Iceland’s tourism boom: The country where travellers outnumber locals five to one
“There are three things you are guaranteed in Iceland,” Magnus tells me, shortly after picking me up at the airport. “Good food, good coffee and bad hair days.”
Words by Ute Junker
Originally published in Traveller
He’s not wrong. As soon as we step outside the airport, wild gusts of wind send my hair shooting in all directions. For the rest of my stay in Iceland, my hair will be almost permanently out of control. It’s just one of those things that happens in this part of the world.
A lot of people have been experiencing bad hair days lately. This tiny country is in the middle of a tourism boom. The 2 million tourists that visited Iceland last year outnumbered the locals by more than five to one. It is not hard to understand what draws so many visitors. Iceland has a surfeit of natural wonders, from mighty glaciers and geysers to no fewer than 10,000 waterfalls, from the double-tiered Gullfoss to Seljalandsfoss, where a walking trail takes you behind the cascading water.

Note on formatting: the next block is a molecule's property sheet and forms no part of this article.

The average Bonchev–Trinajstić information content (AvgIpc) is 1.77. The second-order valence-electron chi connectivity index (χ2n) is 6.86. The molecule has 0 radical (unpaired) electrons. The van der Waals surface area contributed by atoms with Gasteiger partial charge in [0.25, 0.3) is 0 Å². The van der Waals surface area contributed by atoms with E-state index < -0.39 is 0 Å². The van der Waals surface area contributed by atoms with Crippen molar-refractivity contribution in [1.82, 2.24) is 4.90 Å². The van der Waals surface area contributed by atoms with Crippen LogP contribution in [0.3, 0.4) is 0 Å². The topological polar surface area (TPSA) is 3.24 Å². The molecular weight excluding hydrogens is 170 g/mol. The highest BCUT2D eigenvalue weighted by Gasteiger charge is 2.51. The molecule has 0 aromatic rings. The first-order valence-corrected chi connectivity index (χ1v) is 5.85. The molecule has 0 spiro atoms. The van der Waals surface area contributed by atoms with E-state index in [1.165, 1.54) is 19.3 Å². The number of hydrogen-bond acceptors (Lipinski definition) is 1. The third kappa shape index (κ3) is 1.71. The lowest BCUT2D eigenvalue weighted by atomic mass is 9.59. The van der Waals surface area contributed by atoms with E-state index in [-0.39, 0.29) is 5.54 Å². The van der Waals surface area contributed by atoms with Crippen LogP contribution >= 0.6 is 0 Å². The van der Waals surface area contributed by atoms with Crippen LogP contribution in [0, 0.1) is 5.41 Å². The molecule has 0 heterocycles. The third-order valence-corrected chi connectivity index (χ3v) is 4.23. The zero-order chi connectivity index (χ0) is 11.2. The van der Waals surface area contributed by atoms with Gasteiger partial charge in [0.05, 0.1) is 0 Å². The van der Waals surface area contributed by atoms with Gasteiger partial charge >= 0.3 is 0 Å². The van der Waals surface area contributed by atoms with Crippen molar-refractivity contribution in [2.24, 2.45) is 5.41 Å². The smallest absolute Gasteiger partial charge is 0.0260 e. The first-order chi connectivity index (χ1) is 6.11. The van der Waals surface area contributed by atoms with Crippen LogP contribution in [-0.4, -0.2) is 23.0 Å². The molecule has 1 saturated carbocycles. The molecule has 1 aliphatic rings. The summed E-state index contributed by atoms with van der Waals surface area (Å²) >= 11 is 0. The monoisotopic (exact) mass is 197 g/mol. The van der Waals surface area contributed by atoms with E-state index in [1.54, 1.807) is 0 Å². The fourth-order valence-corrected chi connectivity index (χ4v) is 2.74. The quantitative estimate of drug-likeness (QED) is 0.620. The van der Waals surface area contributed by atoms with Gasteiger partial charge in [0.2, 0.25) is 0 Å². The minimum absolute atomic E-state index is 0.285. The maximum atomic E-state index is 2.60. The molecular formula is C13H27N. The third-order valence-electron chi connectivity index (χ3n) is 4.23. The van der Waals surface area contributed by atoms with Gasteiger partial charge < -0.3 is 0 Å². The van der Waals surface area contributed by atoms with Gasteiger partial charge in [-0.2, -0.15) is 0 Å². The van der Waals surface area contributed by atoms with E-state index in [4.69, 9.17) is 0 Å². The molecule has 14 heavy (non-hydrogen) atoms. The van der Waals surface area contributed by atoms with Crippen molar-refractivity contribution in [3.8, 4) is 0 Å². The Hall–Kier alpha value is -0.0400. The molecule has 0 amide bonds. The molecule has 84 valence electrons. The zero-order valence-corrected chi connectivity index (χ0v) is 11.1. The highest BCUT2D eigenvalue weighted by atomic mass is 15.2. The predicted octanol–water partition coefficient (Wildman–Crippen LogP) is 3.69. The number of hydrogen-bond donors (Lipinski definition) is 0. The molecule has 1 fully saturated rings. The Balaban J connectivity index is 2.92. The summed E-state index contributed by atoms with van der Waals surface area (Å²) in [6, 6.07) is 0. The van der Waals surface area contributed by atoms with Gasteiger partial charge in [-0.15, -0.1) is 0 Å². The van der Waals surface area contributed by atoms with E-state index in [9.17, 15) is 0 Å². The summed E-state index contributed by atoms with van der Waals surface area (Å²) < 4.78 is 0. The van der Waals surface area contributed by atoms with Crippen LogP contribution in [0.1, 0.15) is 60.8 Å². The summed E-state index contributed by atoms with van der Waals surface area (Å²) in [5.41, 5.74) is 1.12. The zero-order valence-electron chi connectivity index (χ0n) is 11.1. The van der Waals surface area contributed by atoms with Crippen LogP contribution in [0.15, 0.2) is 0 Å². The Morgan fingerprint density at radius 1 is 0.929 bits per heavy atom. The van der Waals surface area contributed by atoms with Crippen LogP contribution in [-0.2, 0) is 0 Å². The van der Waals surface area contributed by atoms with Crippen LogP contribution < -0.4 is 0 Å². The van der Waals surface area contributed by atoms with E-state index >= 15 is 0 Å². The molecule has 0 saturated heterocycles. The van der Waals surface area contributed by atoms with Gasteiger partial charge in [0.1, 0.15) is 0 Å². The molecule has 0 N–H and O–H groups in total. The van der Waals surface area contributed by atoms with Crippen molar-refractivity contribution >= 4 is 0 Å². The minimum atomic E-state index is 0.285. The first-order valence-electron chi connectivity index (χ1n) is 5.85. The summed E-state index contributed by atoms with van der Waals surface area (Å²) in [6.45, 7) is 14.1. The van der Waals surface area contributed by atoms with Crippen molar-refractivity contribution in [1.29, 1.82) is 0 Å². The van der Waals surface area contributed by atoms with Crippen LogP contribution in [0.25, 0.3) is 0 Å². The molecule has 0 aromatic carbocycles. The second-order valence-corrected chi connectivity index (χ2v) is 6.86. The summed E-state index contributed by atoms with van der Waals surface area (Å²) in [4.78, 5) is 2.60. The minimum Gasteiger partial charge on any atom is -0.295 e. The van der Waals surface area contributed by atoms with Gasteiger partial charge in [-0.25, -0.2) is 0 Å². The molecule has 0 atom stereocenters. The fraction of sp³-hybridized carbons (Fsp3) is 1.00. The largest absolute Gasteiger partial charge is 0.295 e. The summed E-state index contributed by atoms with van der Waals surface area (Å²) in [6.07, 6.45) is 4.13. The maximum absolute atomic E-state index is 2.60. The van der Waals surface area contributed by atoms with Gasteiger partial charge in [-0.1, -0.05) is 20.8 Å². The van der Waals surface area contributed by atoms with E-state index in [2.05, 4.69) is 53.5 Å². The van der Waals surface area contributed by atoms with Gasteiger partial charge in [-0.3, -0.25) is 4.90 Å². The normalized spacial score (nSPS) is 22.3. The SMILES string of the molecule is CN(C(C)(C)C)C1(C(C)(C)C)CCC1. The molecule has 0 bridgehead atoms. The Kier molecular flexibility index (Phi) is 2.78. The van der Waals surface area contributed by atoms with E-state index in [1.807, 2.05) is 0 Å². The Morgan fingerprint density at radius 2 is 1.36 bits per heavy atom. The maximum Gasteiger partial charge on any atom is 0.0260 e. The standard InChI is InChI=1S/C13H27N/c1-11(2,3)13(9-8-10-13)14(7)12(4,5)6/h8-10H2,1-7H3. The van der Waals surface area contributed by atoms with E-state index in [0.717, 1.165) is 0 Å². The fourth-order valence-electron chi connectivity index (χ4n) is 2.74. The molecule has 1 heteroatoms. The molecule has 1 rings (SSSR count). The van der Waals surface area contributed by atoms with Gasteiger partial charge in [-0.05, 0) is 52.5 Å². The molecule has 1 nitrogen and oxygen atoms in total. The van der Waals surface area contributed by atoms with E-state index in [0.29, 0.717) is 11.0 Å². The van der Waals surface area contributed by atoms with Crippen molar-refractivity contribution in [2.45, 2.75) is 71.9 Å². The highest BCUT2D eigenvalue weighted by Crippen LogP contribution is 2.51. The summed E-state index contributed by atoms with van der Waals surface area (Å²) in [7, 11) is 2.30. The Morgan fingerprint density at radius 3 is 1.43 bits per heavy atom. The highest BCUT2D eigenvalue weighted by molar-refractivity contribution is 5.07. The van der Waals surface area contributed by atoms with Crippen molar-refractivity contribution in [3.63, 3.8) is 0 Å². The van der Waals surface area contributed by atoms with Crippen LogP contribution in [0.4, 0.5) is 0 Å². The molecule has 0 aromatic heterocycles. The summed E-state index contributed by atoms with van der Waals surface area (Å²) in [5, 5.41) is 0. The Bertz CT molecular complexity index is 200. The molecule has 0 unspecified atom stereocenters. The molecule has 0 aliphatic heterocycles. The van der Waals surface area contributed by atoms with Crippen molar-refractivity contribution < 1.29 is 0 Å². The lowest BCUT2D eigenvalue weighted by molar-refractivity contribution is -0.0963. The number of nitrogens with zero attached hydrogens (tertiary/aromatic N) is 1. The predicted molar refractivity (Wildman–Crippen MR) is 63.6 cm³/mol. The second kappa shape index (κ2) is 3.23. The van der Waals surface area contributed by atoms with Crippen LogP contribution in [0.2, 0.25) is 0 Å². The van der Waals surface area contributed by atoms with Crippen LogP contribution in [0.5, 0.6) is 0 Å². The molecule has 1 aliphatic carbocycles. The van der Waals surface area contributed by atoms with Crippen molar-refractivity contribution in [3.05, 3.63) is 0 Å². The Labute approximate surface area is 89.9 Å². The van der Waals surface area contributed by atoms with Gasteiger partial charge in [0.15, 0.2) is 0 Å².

It doesn’t take me long to decide that Iceland’s biggest attraction, however, is its people. Icelanders have a distinctively quirky world view. Perhaps that is what comes from living on an isolated island which is in darkness for half the year, a place where the average summer temperature is about 13 degrees. (In a clothing store window in Reykjavik, I see the following slogan stencilled on the window: “Waiting for summer since 1926.”)
Icelanders, Magnus tells me, have learned to roll with the punches. “When the first settlers arrived here, around [the year] 871, 97 per cent of the island was covered with trees,” he explains. That was before a 400-year ice age and 250 years of repeated volcanic eruptions changed the landscape into the bare, flat, treeless landscape of today. (“What do you do if you get lost in Icelandic forest?” Magnus asks me one day. When I can’t come up with the answer, he supplies it. “You stand up.”)